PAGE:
cruelty-free floor: budget friendly diy faux cowhide rug

Lately I’ve been working so much on the Etsy store, and on the various friends’ weddings I’ve been designing for, that I haven’t paid much attention to the house. Until last night. I arrived back home from a long weekend in Chicago with a carful of IKEA furniture, tingly-numb legs, and a burning desire to finish the alcove project. Specifically, I wanted to finish the rug. If you’ll recall, I wanted to do some kind of faux-pony (fauxny?) or cowhide rug, but obviously not something from a real animal. The look I was going for was this:

Of course, as is the norm in the luxurious life of a freelancer, the budget is tight right now. So things that seem pretty reasonable in comparison to their luxe counterparts–like this $170 faux-cowhide rug from Overstock–are still pretty far beyond our reach for the mo.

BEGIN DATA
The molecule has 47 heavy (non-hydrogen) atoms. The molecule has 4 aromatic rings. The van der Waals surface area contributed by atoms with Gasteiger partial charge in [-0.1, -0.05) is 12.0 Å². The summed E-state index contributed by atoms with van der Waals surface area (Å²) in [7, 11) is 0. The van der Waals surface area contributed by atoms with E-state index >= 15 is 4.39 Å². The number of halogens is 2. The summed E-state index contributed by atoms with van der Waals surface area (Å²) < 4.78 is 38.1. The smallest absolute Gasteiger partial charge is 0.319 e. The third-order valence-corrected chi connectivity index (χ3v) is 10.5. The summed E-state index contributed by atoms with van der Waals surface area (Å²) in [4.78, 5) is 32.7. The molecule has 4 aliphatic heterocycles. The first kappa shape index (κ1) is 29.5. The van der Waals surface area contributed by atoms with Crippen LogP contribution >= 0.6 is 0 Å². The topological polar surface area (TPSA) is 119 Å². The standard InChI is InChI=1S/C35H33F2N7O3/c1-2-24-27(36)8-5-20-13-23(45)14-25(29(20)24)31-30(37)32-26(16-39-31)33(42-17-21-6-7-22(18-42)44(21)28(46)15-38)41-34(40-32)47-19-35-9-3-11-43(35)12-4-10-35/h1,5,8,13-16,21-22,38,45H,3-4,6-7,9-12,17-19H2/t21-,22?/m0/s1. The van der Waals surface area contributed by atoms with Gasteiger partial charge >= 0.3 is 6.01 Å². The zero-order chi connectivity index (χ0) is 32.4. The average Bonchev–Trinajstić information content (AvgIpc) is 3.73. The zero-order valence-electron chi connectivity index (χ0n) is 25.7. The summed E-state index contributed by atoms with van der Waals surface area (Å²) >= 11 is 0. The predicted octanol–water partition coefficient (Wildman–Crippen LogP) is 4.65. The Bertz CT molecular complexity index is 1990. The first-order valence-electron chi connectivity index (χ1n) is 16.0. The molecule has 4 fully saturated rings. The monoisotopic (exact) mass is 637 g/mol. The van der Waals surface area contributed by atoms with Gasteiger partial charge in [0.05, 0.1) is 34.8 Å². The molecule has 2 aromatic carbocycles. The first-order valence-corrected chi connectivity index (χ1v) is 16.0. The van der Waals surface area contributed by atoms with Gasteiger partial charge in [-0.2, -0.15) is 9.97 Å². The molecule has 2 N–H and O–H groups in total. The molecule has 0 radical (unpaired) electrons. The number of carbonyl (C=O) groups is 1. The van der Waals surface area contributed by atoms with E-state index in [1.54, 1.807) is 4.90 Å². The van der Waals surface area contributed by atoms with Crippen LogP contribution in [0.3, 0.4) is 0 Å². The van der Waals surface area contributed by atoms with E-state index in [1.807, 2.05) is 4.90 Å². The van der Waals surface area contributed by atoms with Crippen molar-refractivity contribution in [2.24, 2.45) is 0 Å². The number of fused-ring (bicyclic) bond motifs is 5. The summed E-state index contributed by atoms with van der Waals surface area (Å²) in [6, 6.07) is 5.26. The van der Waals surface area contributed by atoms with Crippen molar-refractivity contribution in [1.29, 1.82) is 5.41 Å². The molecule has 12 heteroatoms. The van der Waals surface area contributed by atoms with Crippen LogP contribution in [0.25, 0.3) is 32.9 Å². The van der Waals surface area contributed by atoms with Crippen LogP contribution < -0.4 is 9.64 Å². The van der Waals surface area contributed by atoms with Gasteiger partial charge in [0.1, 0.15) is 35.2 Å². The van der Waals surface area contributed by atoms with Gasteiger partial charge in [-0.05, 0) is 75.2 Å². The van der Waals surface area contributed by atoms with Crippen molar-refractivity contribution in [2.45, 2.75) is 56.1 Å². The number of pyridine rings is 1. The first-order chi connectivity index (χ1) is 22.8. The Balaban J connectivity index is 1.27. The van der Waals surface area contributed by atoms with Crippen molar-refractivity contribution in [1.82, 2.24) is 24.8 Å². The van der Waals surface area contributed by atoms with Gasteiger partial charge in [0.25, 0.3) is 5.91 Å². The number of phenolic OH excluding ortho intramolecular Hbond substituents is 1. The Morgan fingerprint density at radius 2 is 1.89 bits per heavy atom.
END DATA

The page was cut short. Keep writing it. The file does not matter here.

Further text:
I could wait and save up for it, but that’s not the Artistic Temperament’s Way (TM), so I decided on the spur of the moment to attempt a DIY version first. I imposed a budget of $50 for myself, so that if it went spectacularly wrong at least I wouldn’t have wasted a ton of money and be kicking myself for not just springing for the Overstock version in the first place. So I vaguely mumbled something to Jimmy about how I was going out but I’d bring back ice cream (a foolproof plan for making him less agonized over my bringing yet another project into the house), stole his car, and I was off to Jo-Ann. (I noticed these same supplies at Hobby Lobby, so you could hit that up if you don’t have a Jo-Ann.)